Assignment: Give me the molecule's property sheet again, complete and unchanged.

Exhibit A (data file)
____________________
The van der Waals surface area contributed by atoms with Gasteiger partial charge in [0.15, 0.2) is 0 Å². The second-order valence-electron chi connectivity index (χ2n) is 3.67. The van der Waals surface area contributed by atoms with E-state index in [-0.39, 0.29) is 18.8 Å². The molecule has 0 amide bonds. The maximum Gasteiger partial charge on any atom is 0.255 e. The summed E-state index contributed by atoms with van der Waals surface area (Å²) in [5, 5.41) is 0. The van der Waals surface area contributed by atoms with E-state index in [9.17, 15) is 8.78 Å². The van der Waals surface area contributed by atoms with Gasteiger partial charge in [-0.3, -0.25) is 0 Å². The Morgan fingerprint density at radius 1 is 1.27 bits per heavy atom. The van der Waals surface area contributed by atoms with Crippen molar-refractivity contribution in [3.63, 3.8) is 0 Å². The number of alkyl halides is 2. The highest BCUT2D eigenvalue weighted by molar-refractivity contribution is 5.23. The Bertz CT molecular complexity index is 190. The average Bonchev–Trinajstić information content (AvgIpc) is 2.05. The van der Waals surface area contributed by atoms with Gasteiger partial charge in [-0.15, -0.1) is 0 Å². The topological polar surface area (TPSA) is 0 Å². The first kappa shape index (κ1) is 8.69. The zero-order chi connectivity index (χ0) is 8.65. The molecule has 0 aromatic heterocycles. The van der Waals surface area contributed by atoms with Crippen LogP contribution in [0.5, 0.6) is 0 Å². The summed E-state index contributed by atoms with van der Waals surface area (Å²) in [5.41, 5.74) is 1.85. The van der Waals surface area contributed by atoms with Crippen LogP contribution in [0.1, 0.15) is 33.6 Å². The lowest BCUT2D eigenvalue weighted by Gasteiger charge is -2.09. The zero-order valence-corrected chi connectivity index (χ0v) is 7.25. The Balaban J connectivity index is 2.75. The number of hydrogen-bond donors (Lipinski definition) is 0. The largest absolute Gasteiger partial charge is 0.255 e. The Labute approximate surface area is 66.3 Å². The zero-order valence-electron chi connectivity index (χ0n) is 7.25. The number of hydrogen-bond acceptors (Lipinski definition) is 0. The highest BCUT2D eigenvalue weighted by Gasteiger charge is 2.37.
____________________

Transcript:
The van der Waals surface area contributed by atoms with Gasteiger partial charge in [0.15, 0.2) is 0 Å². The second-order valence-electron chi connectivity index (χ2n) is 3.67. The van der Waals surface area contributed by atoms with E-state index in [-0.39, 0.29) is 18.8 Å². The molecule has 0 amide bonds. The maximum Gasteiger partial charge on any atom is 0.255 e. The summed E-state index contributed by atoms with van der Waals surface area (Å²) in [5, 5.41) is 0. The van der Waals surface area contributed by atoms with E-state index in [9.17, 15) is 8.78 Å². The van der Waals surface area contributed by atoms with Gasteiger partial charge in [-0.3, -0.25) is 0 Å². The Morgan fingerprint density at radius 1 is 1.27 bits per heavy atom. The van der Waals surface area contributed by atoms with Crippen molar-refractivity contribution in [3.63, 3.8) is 0 Å². The number of alkyl halides is 2. The highest BCUT2D eigenvalue weighted by molar-refractivity contribution is 5.23. The Bertz CT molecular complexity index is 190. The average Bonchev–Trinajstić information content (AvgIpc) is 2.05. The van der Waals surface area contributed by atoms with Gasteiger partial charge in [-0.15, -0.1) is 0 Å². The topological polar surface area (TPSA) is 0 Å². The first kappa shape index (κ1) is 8.69. The zero-order chi connectivity index (χ0) is 8.65. The molecule has 0 aromatic heterocycles. The van der Waals surface area contributed by atoms with Crippen LogP contribution in [0.5, 0.6) is 0 Å². The summed E-state index contributed by atoms with van der Waals surface area (Å²) in [5.41, 5.74) is 1.85. The van der Waals surface area contributed by atoms with Crippen LogP contribution in [0.1, 0.15) is 33.6 Å². The lowest BCUT2D eigenvalue weighted by Gasteiger charge is -2.09. The zero-order valence-corrected chi connectivity index (χ0v) is 7.25. The Balaban J connectivity index is 2.75. The number of hydrogen-bond donors (Lipinski definition) is 0. The largest absolute Gasteiger partial charge is 0.255 e. The Labute approximate surface area is 66.3 Å². The zero-order valence-electron chi connectivity index (χ0n) is 7.25. The number of hydrogen-bond acceptors (Lipinski definition) is 0. The highest BCUT2D eigenvalue weighted by Gasteiger charge is 2.37.